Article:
SYDNEY — Three-years of legal battles for “Shine” producer Jane Scott finally ended last week, after a Paris court dismissed a copyright and moral rights case brought by the estate of late composer Serge Rachmaninoff.
Alexandre Rachmaninoff, grandson of the composer, whose Piano Concerto No. 3 features heavily in the film, and other heirs of the late composer’s estate sought damages for alleged breaches of copyright and moral rights, claiming the composer’s music is insufficiently credited in the 1996 film.
“I had believed Alexandre Rachmaninoff was thrilled with the use of his grandfather’s music in the film and he had taken out a large advertisement in Variety after the Academy Awards in April 1997 congratulating Geoffrey Rush for winning an Oscar and each member of the team,” Scott said.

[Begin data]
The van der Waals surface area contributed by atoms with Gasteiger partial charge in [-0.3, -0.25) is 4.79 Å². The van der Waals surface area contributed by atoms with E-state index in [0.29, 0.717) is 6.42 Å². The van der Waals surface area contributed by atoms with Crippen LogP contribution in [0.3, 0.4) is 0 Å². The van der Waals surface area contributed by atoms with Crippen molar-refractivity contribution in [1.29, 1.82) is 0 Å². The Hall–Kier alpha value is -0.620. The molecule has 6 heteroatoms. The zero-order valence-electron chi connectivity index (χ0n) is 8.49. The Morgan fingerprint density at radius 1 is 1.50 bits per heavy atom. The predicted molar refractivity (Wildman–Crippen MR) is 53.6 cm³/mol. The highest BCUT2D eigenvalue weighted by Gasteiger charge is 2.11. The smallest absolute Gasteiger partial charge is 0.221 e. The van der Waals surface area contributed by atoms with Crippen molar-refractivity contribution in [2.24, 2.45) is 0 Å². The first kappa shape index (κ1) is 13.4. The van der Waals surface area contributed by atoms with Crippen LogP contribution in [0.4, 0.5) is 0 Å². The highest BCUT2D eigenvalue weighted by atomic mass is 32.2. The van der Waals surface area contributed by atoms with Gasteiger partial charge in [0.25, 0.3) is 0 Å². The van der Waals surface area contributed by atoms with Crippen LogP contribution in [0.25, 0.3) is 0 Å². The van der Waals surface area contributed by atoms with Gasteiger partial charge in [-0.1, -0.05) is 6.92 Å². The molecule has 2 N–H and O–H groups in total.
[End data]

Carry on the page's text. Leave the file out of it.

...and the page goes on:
After the Oscar-winning movie took more than $83 million at the worldwide box office, Scott had to fight several lawsuits which is unusual in the normally litigation shy Oz film sector.
Last December, Scott, with the backing of Oz government film agencies, won a bitter $1.3 million, two-year battle in the British courts against the film’s Paris-based sales agent Pandora.
“Often when a super successful film is made anywhere, these sorts of things happen,” an Oz film maven said. “It’s just that in Australia, there’s rarely much money left to fight over.”